Cas Holmes: Teaching art in the community
Based in the UK, well-known fibre artist Cas Holmes has spent time teaching art in the community and working with a diverse range of abilities. She discusses her techniques for getting students to engage.
Cas’ Friday Feature Artist Interview can be found at the bottom of this page.
As well as being an author and internationally renowned artist, Cas Holmes spends time working in community arts and encouraging differently-abled people to express themselves through various mediums.
“Art is about communicating,” Cas explains, “And that, for me, has been my main communication tool.”
“Sometimes people don’t have a voice, depending on where they come from, their social-economic position, and their learning abilities. I have worked with adults with severe and profound learning disabilities and in the prison service.”
For Cas, it’s all about getting engaged. “Once you engage people, they kind of click and can express themselves more freely.”
Working with various projects, prison services, and hospitals has required Cas to listen to people. “Listen to their voices, watch how they work, and become attuned to that. I don’t always get it, but I try to be sensitive.”
Cas also tries to avoid judgment during her involvement with community art and to find ways to make the experience enjoyable. “If, for example, I’m working with a student who cannot hold a brush, we have to find a way of wrapping it with tape or using other available tools. And if they’re enjoying spreading paint on the page (as the teacher), you must ensure they have plenty of paint and observe how they use it.”
“And once you have people engaged, it’s not about saying ‘You mustn’t do it that way’ or trying to ‘get all the yellow inside the circle’,” says Cas, explaining that art isn’t always about getting things right.
One skill of Cas’s that has always come in handy when working with community art is recycling and reusing materials. “I’m very conscious of how much waste we produce, and it’s not only through my practice that I reuse things. It might be that the cloth has a history that’s really interesting, fabulous, and it’s part of the story,” Cas says.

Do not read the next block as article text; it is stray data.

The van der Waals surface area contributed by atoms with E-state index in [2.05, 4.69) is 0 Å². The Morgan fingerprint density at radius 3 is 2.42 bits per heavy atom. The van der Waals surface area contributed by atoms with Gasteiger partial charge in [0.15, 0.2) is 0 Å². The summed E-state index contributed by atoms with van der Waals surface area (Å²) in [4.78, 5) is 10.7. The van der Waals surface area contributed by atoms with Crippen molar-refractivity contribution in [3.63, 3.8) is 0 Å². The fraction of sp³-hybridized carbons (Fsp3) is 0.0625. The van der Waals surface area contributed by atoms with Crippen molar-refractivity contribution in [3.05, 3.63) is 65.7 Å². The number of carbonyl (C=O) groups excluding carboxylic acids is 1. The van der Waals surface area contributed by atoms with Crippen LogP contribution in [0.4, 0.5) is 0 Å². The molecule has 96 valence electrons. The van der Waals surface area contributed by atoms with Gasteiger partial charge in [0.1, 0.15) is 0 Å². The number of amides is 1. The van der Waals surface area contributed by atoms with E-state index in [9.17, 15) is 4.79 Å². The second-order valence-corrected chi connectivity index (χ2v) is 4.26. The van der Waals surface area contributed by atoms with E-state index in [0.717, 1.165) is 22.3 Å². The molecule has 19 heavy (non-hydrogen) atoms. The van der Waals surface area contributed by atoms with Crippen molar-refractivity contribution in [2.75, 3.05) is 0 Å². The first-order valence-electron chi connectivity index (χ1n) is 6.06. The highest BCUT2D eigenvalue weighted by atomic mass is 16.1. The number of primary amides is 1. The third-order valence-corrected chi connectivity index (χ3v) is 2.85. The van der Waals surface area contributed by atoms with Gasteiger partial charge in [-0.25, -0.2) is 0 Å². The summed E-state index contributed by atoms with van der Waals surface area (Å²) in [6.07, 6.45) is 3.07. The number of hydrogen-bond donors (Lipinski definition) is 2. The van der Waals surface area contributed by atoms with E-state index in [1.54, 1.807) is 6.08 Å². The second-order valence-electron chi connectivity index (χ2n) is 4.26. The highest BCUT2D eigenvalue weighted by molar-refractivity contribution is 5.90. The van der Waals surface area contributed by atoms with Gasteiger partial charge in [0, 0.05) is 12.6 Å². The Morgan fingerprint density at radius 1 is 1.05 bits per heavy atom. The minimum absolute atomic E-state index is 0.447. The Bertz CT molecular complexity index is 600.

“But even the overlooked things that go past our hands daily can be useful. We’re in a post-industrial post technology world, and we produce so much stuff. When I started working in Community Arts, I had to be inventive with what I could do because we had limited funds for materials, and whatever funds I had, I wanted to spend on good brushes and good paints. So I would find different ways of working with what we had to stretch that money a bit further.”
When teaching community art, Cas maintains a sense of excitement and discovery. “Students will see me turn on a penny in the classroom when something exciting happens. I often say to them that we are learning together. When we see something happen, we have a discussion about it and talk about where the person wants to go with it… what it means to them.”
“I might have done something different, but what they do makes it their own work, and whatever happens has come about as a result of our partnership.”
Cas sometimes includes the people she works with in her own art, for example, collecting scraps or asking people to share words on what they value or miss so she can bring them together as one piece.
When sharing advice with budding artists, Cas recommends, “Carry a sketchbook because you never know when you might seize upon an idea. And the other useful thing is to look for things that you can handle easily, to begin with; little things or little projects. And you don’t always need to work towards something. If you’re working on something you enjoy or feel comfortable doing, just relax, and something might come from it.”
About the artist
Cas Holmes is an artist, writer, and lecturer whose fine art painting and photography training are evident throughout her well-known work with textiles and mixed media.
Cas’s work comes from a place between the ‘what and the why’ of creation, between natural and urban environments, people, and place, and flows from neither a solid idea, technique, or desired outcome, but rather through a subliminal, intuitive, and fluid process.
By responding to materials such as discarded cloth and papers, Cas’s work contains ‘a history’. It offers the viewer an instant feeling of intimate friendliness as she magnifies the details of the often-overlooked simplicity of daily life.
Cas’s work is often and perfectly described as ‘painting with cloth’ and ‘stitch sketching’. She is the author of several books for Batsford publications, including Stitch Stories in 2015 and, most recently, Textile Landscapes: Painting with Cloth in 2018. Cas has received many awards for her work and recently completed a commission as part of the Gypsy Maker for an exhibition created by the Romani cultural and arts company supported by the Welsh Arts Council. Her work can be found in private and commercial collections all over the world, from London to New York and in Australia.